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Response to the Recent Note about the Future of In-Office Labs

Posted Nov 23 2012 12:00am

I suggested in a recent note that changes in surgical pathology reimbursement by Medicare will have a chilling effect on the proliferation and status of in-office histology labs in GI and urology practices (see: Can In-Office Pathology Labs Survive a 52% Cut of the Technical Component? ). Here's the last paragraph from the note:

I think that Joe [Plandowski] and Bernie [Ness] might be right in the short-term but I think the handwriting is on the wall regarding in-office histology labs that have proliferated in urology and gastroenterology practices. The high margins for the TC of the work supported this trend. Also keep in mind that many of these large urology and GI practices are now being purchased by hospital systems that will reroute the specimens to their in-house pathology practices (see:  The Increasing Tempo of Physician Practice Purchases by HospitalsWill Hospital Purchases of Medical Practices Affect the Office EHR Business ).

Joe Plandowski, one of the founders of IOP (In Office Pathology) , responded with the following email to me:

I read the article and found the last paragraph troubling because it provides mis-information on the realities of in-office pathology labs.

There are simple reasons in-office pathology labs are highly profitable and it has nothing to do with high technical fees. If that was the case, all specialty pathology reference labs like Aurora Diagnostics, Bostwick Labs, CBLPath prior to its acquisition, etc. would have shown high profitability due to high technical fees. Understand that in-office pathology labs do not have a sales/marketing forces or a courier operations, their lab billing is highly incremental because they are already sending a clinical services bills, and they do not spend money on interfacing with clients' offices for order entry and results reporting. There are no clients, only owners and they are tied to the lab through their existing EMR system which is interfaced to the lab's software.

A 30% cut to in-office labs (except urology - see below) means their margins will fall to 20%. However, that same 30% cut in CPT 88305 will devastate all pathologist-owned anatomic labs and by a host of specialty commercial anatomic pathology reference labs such as Bostwick Labs, OUR labs, GI Pathology, Caris, etc. The reason is their margins aren't high enough to cover a 30% top line hit. Many of them will go out of business. The impetus for this change is the flawed Mitchell study funded by CAP and ACLA. While CAP and ACLA spent over $200K to kill in-office pathology labs, as in war, the collateral damage they created will kill their own members. Panic is starting to settle in as the non-hospital based lab industry begins to comprehend what has just happened to them.

CAP is taking a hands off position on the 88305-TC issue because they are a hospital-based pathologist organization. The PC of 88305 is going up by 2% so hospital-based pathologists who only bill 88305-26 (PC) are thrilled while the TC of 88305 is going down by 52%. The problem is the MPPR logic used by CMS to cut 88305-TC was not applied to 88305-26. It should be and this is being pointed out to CMS. If 88305-26 is cut by 52%, the specialty of pathology will consist of pathologist-technicians.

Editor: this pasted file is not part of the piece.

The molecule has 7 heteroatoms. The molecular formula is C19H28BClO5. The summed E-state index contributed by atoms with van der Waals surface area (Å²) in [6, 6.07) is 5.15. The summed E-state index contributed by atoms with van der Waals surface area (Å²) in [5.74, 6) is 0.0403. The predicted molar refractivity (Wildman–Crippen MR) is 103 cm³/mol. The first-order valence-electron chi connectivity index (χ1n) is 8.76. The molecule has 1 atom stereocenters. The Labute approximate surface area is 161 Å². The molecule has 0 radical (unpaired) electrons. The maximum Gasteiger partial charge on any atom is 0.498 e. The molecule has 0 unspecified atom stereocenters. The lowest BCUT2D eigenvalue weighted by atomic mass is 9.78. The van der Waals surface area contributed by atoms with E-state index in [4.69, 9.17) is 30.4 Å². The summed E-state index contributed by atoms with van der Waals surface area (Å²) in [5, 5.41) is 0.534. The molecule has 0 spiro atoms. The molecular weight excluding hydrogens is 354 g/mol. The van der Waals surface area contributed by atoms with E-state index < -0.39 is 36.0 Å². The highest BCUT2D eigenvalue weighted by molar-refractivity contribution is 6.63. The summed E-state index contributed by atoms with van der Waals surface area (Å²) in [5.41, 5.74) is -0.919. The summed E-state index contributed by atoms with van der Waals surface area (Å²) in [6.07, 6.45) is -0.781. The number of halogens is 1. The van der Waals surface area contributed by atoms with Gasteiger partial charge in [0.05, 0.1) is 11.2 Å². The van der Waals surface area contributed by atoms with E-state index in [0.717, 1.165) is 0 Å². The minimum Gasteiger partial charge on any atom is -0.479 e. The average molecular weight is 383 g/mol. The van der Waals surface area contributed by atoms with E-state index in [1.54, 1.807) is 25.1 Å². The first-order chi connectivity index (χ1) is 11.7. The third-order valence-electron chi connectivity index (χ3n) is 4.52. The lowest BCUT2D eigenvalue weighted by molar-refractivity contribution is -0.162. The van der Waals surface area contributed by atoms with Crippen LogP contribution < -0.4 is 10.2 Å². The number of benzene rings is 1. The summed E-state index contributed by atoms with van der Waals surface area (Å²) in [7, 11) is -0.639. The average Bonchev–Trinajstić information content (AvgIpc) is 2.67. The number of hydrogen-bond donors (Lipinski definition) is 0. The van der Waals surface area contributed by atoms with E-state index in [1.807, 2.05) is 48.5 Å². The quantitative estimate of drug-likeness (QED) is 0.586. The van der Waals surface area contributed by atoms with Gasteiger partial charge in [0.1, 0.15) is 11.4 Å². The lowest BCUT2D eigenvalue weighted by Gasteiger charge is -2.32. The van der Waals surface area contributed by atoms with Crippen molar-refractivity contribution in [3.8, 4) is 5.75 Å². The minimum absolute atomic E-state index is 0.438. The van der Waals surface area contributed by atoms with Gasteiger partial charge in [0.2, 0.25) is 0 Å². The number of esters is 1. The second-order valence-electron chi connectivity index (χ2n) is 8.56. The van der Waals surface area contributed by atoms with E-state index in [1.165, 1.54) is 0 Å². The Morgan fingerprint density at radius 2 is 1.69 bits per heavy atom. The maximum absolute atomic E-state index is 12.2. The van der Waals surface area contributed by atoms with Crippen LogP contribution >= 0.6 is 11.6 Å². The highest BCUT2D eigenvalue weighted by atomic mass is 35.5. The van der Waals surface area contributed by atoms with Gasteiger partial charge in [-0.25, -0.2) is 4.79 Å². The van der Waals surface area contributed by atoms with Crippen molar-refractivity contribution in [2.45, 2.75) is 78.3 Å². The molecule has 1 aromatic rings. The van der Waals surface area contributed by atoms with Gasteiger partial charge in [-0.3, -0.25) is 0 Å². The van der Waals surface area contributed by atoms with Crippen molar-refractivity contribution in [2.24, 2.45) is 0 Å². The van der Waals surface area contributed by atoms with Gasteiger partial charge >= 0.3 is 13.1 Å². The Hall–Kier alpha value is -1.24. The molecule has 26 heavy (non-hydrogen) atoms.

Purchasing of practices with in-office pathology labs is no bargain for hospitals. They are going to be hit with the same 88305 cuts and will be doing the same profitability analysis as others are now doing. CPT 88305 is highly manual work. There is no automation for grossing, embedding, microtomy, mounting tissue on a slide, etc. There are tissue processors,  automated tissue stainers and automated coverslippers but they need to be loaded and unloaded manually slide-by-slide. Scale doesn't help much in performing 88305.

Urology is a special case. If the Palmetto decision and the 52% 88305-TC cut stand as is, no lab can afford to perform testing on prostate biopsies. Under these conditions, my recommendation to urologists is they close down their in-office pathology labs and send the tissues to ACLA member labs. The reason for noting ACLA member labs is ACLA funded the study that created the problem in urology and ACLA's members should suffer the consequences. It is important to understand the impact to commercial reference pathology labs that have specialized in urology specimens --- they will go out of business. This is a serious and dire scenario, but one that will unfold in the next few months unless there is some sort of available relief that has not risen on the horizon as of today.

I personally think that the reason that health systems are purchasing urology and GI practices does not hinge only on the 88305 codes for pathology specimens. The overarching strategy for hospitals is now to capture as much of the medical speciality referral business as they can. This is part of an overall, ACO-driven approach, predicated on integration of all services and the introduction of greater quality and efficiency within the integrated whole (see: Accountable Care Organizations: Principles ). Everyone understands that the margins will be going down for all health services. The large health systems hope to prosper using economies of scale and by being the last player standing.

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